The Toronto Raptors got the start they wanted against the Brooklyn Nets, but not the finish. A near-perfect Q1, in which Terrence Ross showed the world how good he can be and the Raps took an 11-point lead, was followed by 36 minutes of smash-mouth ball. The veteran Nets made the adjustments and hit their critical 3-balls; the Raps didn’t, and the result was a disappointing Toronto loss.
The fourth quarter was as fraught with tension as any our team has played this season. Perhaps the play which tipped the balance the wrong way was a 5-second in-bounding violation called on DeMar DeRozan with the Raps down a point. A Paul Pierce 3-ball and a turnover later, the Raps were down 5. They still wouldn’t die, and even took the lead again before another Pierce long ball (curse that guy) pushed the home team ahead for good. An too-hasty 3-ball by Kyle with 10 seconds to play was our last gasp.
This game was a playoff preview, as well as one with Atlantic Division title implications, and both teams came to play. With Patrick Patterson injured, the Raps needed their other power forwards to step up, and they did. The recently-slumping Tyler Hansbrough snapped out of it, scoring 16 points. He was his usual bothersome self under the boards, and was sent to the free throw line 10 times as a result. That was 2 more trips than DeRozan (who’s had better nights), which I doubt has ever happened. Amir Johnson rumbled down the lane for 16 of his own, finishing deftly near the hoop. Jonas Valanciunas lost a lot of minutes to the other bigs, and could only manage 6 points. Kyle Lowry was all over the scoresheet, with 21 points and 8 rebounds, and took a bunch of charges by the aggressive Nets.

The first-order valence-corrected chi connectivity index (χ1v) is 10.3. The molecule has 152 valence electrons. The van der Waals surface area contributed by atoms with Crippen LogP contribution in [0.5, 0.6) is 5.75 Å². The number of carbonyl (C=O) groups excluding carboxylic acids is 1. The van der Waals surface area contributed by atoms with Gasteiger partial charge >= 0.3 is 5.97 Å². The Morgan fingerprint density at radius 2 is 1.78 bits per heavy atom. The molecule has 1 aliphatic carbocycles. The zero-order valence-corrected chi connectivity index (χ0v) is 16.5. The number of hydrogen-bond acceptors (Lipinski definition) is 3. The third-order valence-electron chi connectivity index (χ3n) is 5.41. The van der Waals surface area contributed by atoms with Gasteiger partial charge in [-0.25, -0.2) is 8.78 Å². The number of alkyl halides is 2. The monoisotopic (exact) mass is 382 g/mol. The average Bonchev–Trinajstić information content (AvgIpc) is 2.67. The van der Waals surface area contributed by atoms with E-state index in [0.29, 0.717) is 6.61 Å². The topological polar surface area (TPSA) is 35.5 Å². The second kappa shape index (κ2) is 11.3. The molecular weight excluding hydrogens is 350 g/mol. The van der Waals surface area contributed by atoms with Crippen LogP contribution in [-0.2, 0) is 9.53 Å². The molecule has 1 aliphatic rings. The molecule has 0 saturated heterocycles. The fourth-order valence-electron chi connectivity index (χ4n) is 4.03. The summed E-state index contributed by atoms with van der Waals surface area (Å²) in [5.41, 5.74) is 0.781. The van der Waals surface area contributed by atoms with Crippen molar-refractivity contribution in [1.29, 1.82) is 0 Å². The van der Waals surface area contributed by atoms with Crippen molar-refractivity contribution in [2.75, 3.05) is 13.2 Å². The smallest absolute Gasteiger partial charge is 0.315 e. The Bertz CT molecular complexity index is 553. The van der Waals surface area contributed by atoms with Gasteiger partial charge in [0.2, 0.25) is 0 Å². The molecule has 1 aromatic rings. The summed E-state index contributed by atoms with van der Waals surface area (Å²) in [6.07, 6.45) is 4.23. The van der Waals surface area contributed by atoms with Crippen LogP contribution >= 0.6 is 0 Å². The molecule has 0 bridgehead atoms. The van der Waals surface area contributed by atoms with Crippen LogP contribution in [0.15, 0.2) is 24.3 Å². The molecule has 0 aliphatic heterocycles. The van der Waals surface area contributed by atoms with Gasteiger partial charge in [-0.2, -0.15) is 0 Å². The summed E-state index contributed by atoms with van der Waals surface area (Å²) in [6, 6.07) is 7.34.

Brooklyn got the best game I’ve ever seen Shaun Livingston play. He consistently penetrated the paint for pull-up jumpers, and is too long for Kyle to bother when he goes up to shoot. Deron Williams also gave the Raps grief, hitting 4 of 7 from beyond the arc to match Livingston’s 18 points. Alan Anderson haunted his former team with 11.
Coach Dwane Casey can be stubborn about maintaining his rotation, and I think it cost the Raps on this night. Ross was lighting up the Nets early, scoring 12 of the Raps’ 30 points in Q1. He then sat down, as is Casey’s pattern. Why the hot hand was not allowed to stay on the floor is beyond my comprehension. Ross had no shots in Q2, was ignored on offense when he did return to the game, and was scoreless in the second half.
Ultimately this game was lost beyond the arc. The 3-ball is critical for Toronto, and making only 6 of 23 tries is an almost-certain route to defeat.
The Raptors are home to the scuffling Detroit Pistons on Wednesday night.